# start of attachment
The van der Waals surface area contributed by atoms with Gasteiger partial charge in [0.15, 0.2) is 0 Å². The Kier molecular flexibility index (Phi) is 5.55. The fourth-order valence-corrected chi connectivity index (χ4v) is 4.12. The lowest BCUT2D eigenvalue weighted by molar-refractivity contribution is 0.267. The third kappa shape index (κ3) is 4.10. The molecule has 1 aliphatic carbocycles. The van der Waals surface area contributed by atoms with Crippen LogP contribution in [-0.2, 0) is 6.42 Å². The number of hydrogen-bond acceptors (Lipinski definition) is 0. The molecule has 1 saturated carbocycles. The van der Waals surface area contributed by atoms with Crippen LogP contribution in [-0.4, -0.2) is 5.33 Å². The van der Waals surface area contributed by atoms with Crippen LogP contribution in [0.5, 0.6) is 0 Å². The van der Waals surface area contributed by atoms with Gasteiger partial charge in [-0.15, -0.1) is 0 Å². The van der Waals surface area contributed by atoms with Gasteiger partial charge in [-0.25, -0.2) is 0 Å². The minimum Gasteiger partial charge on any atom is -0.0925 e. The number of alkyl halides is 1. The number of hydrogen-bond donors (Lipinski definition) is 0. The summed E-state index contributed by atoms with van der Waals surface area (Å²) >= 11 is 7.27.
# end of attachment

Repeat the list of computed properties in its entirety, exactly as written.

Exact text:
The van der Waals surface area contributed by atoms with Gasteiger partial charge in [0.15, 0.2) is 0 Å². The Kier molecular flexibility index (Phi) is 5.55. The fourth-order valence-corrected chi connectivity index (χ4v) is 4.12. The lowest BCUT2D eigenvalue weighted by molar-refractivity contribution is 0.267. The third kappa shape index (κ3) is 4.10. The molecule has 1 aliphatic carbocycles. The van der Waals surface area contributed by atoms with Crippen LogP contribution in [-0.2, 0) is 6.42 Å². The number of hydrogen-bond acceptors (Lipinski definition) is 0. The molecule has 1 saturated carbocycles. The van der Waals surface area contributed by atoms with Crippen LogP contribution in [-0.4, -0.2) is 5.33 Å². The van der Waals surface area contributed by atoms with Crippen LogP contribution in [0.5, 0.6) is 0 Å². The van der Waals surface area contributed by atoms with Gasteiger partial charge in [-0.15, -0.1) is 0 Å². The van der Waals surface area contributed by atoms with Gasteiger partial charge in [-0.25, -0.2) is 0 Å². The minimum Gasteiger partial charge on any atom is -0.0925 e. The number of alkyl halides is 1. The number of hydrogen-bond donors (Lipinski definition) is 0. The summed E-state index contributed by atoms with van der Waals surface area (Å²) >= 11 is 7.27.